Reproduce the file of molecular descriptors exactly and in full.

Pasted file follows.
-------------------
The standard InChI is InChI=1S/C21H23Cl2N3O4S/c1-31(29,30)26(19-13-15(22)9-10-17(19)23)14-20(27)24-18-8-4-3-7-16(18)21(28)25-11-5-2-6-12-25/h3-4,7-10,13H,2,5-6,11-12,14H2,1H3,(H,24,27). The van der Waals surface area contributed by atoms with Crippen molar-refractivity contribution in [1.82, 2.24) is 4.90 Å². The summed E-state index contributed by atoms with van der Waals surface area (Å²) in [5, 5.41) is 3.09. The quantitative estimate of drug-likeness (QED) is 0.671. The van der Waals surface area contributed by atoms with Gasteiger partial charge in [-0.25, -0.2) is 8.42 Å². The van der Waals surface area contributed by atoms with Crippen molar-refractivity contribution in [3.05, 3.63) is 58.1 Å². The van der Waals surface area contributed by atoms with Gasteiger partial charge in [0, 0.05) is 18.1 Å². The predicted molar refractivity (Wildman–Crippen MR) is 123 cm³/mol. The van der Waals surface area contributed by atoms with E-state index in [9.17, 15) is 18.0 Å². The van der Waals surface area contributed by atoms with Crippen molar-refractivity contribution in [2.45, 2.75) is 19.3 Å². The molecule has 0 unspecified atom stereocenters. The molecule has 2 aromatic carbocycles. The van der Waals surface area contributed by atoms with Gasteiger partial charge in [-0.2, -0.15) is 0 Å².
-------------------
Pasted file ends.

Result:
The standard InChI is InChI=1S/C21H23Cl2N3O4S/c1-31(29,30)26(19-13-15(22)9-10-17(19)23)14-20(27)24-18-8-4-3-7-16(18)21(28)25-11-5-2-6-12-25/h3-4,7-10,13H,2,5-6,11-12,14H2,1H3,(H,24,27). The van der Waals surface area contributed by atoms with Crippen molar-refractivity contribution in [1.82, 2.24) is 4.90 Å². The summed E-state index contributed by atoms with van der Waals surface area (Å²) in [5, 5.41) is 3.09. The quantitative estimate of drug-likeness (QED) is 0.671. The van der Waals surface area contributed by atoms with Gasteiger partial charge in [-0.25, -0.2) is 8.42 Å². The van der Waals surface area contributed by atoms with Crippen molar-refractivity contribution in [3.05, 3.63) is 58.1 Å². The van der Waals surface area contributed by atoms with Gasteiger partial charge in [0, 0.05) is 18.1 Å². The predicted molar refractivity (Wildman–Crippen MR) is 123 cm³/mol. The van der Waals surface area contributed by atoms with E-state index in [9.17, 15) is 18.0 Å². The van der Waals surface area contributed by atoms with Crippen molar-refractivity contribution in [2.45, 2.75) is 19.3 Å². The molecule has 0 unspecified atom stereocenters. The molecule has 2 aromatic carbocycles. The van der Waals surface area contributed by atoms with Gasteiger partial charge in [-0.2, -0.15) is 0 Å².